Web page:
ConSurf was also applied to nucleic acid sequences from yeast, which are the known binding sites of GAL4 and their adjacent neighborhood (Figure 2). As anticipated, the analysis revealed that the consensus pattern CGG-N11-CCG typical to GAL4 binding site is highly conserved. An extended full ConSurf analysis of this example is available in the ‘GALLERY’ section on the ConSurf web site.


Analyzing nucleic acid sequences

Despite increasing interest in the non-coding fraction of transcriptomes, the number, the level of conservation, and functions, if any, of many non-protein-coding transcripts remain to be discovered. However, it has already been shown that many of the non-coding sequences are connected to regulatory processes. The new version of ConSurf offers estimations of the evolutionary rate for each position of nucleic acid sequences in the same manner used for amino acid residues. For that purpose, four evolutionary models were implemented in the Rate4Site program: (i) the Juke and Cantor 69 model (JC69), which assumes equal base frequencies and equal substitution rates (17). (ii) The Tamura 92 model that uses only one parameter, which captures variation in G-C content (18). (iii) The HKY85 model, which distinguishes between transitions and transversions and allows unequal base frequencies (19). (iv) The General Time Reversible (GTR) model, which is the most general time-reversible model. The GTR parameters consist of an equilibrium base frequency vector, giving the frequency at which each base occurs at each site, and the rate matrix (20). When enough data (i.e. sequences) are available, the GTR model is superior over the more simplified Tamura 92 model. However, the Tamura 92 model is recommended in cases in which the data are not sufficient for reliable estimation of the model parameters and thus it is the default option for analyzing nucleic acid sequences in ConSurf.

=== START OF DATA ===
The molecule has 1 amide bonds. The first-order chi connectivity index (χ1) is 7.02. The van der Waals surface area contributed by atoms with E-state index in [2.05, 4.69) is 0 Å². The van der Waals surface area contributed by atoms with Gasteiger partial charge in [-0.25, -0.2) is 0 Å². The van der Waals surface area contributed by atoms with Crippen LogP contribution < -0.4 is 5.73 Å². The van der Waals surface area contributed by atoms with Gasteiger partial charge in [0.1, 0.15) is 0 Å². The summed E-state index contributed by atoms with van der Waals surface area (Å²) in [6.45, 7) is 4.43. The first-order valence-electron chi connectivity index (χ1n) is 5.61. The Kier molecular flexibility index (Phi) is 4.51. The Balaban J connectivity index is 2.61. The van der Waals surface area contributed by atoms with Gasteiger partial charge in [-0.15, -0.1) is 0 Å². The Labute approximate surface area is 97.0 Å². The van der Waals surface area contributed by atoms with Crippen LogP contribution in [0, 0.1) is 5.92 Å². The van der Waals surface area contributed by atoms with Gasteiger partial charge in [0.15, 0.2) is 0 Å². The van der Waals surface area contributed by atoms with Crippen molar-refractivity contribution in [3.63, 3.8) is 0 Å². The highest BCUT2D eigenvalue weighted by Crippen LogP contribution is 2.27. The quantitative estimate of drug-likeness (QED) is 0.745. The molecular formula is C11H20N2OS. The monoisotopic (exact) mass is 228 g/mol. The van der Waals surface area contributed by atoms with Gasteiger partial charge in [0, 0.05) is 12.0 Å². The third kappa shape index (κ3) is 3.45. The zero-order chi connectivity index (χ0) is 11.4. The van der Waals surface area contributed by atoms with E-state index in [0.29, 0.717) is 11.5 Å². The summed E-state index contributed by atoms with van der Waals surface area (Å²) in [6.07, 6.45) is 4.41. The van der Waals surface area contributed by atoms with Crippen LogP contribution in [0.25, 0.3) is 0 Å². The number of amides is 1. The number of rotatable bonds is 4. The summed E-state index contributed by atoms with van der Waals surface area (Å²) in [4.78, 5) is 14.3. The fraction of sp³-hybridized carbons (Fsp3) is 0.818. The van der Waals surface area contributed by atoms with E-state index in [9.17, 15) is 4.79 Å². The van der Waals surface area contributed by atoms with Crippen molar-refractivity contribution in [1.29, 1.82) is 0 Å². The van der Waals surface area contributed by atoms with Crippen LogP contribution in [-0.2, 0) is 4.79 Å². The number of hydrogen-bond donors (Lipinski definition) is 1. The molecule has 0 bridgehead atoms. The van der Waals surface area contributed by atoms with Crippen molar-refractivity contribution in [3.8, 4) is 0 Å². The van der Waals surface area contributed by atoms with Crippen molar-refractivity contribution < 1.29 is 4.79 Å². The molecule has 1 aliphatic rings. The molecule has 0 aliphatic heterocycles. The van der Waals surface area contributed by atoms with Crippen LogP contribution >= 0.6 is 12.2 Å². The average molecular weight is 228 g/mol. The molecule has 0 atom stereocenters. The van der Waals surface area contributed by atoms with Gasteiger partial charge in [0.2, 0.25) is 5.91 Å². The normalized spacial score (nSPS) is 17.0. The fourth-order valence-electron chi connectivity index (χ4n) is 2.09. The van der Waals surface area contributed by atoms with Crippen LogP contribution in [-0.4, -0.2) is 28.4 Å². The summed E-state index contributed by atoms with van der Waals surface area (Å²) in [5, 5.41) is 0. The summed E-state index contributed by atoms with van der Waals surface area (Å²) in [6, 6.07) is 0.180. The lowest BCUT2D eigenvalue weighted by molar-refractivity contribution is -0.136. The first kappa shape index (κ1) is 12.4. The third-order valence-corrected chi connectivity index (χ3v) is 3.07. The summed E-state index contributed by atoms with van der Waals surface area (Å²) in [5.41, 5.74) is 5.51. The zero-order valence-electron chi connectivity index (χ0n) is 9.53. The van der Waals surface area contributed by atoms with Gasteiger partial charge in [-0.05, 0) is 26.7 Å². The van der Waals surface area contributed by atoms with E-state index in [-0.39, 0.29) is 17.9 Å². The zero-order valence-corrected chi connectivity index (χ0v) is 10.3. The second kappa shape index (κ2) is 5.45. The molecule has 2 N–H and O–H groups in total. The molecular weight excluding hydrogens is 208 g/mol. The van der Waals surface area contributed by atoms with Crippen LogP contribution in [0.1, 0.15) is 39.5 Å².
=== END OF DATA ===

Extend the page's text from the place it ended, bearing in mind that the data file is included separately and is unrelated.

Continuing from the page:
Improved substitution matrix for protein sequences

The LG substitution matrix, which incorporates variability of evolutionary rates across sites in the matrix estimation was shown to outperform other substitutions matrices for proteins (21). The LG matrix was added to Rate4Site and is offered in the new version of ConSurf in addition to the previous substitution models: JTT (22), Dayhoff (23), WAG (24), mtREV (25) and cpREV (26).

Improved selection of homologous proteins

The accuracy of conservation scores is directly influenced by the amount and quality of sequence data available in the MSA and the relatedness between the homologous sequences themselves and the sequence of interest. For example, using homologous sequences with different functions might blur the signal. One of the important changes in the new version of ConSurf is the addition of a clear and intuitive interface that helps controlling which of the sequences are included in the analysis. These improvements include:

  1. A variety of sequence databases. The server offers the user the option to search for relevant sequences in several automatically updated sequence databases including: (i) SWISS-PROT (default) (27); (ii) A filtered version of the uniprot database (28); (iii) uniprot (29) (iv) UniRef90 in which redundant sequences were removed at level of 90% identity (30); (v) the NCBI non-redundant (nr) database.
  2. Manual selection of sequences for the analysis. After searching for homologous sequences, the user can manually select the relevant sequences to be included in the analysis using a simple form that provides all the relevant data for the sequences found and links to external web resources.